I just checked my first post date. It was 7/31/08. That means I’ve been blogging for 4 1/3 years. Wow.
Frankly, I’m astonished/amused that it’s been so long. I started this blog fully expecting to give it up after a month or two, just like most of my hobbies.
I guess more than 50 months later, I can safely say it’s not a passing fancy.
I started this site because I got tired of reading blogs that really only spoke to “normal” people. People who didn’t struggle with severe, sometimes debilitating depression, chronic fatigue or other special conditions/circumstances that really limited their options.
Unlike a lot of people interested in debt reduction, we didn’t get into debt from careless consumerism. We had medical bills, as well as $20,000 in student loans. Of the $10,000 in credit card debt, $7,500 was from a single medical incident.
Meanwhile, we had $3,000 in monthly income from disability, unemployment and some part-time contract work. That had to cover rent ($700), insurance ($500), specialist co-pays ($150-200) and medications ($150-200). Plus, of course, credit card and student loan payments.
So we needed to be frugal. But we were never going to be shining examples of thriftdom.
One of my first posts was about how I’m not the Martha Stewart of frugality. (And that’s a good thing.)
About a year after I started the blog, we moved to Arizona for health reasons. That put another $3,000-ish on the card.
A few months later, in April 2010, a job found me. My mom happened to be talking to someone who happened to be making a new position at his company. One that let the employee work from home and take breaks as needed. And paid very fairly.
In other words, the job that I never dreamed as possible. (Which is saying something because, thanks to chronic fatigue, I sleep a lot!)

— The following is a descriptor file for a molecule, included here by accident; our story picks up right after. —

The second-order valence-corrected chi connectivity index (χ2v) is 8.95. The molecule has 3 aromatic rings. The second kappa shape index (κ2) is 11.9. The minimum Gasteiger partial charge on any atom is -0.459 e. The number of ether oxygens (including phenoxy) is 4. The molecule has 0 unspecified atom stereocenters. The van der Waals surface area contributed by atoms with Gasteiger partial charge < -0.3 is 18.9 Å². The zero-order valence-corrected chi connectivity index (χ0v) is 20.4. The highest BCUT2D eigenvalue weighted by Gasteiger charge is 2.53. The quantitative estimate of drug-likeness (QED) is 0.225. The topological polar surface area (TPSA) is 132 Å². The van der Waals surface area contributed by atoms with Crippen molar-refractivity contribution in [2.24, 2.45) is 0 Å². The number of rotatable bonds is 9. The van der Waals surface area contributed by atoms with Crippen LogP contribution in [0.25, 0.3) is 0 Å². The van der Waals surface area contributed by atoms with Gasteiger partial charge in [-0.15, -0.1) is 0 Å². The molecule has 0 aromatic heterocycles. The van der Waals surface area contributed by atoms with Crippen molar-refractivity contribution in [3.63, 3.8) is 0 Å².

With full-time pay, we were able to get out of debt within three months. Then we spent a little carelessly, got a cat with health problems and had three different car repairs. Which put us back in debt for another four months.
Then things happened, as they always do, to keep us on unstable footing: a totaled car, the decision to buy a house a year early (to keep the in-laws from being homeless).
But we seem to be edging toward stability. We have a $1,900 emergency fund. The $1,500 credit card balance will be paid off this next month. We’ll be done paying off our current car within 8 months. (One month, if I get a bonus again this year.)
We still have a mortgage, and the utility bills will continue to kill us until we can afford double-paned windows. But, compared to four years ago, we’re living like royalty.
I do feel the need to point out that our current circumstances are as much luck as hard work.
We absolutely put a lot of blood, sweat and tears (lots and lots of tears) into debt reduction. We’ve also had plenty of help along the way.
Somehow I doubt the next four years will be quite so tumultuous — well, unless we do manage to have a baby — but here’s hoping you guys stick around to find out.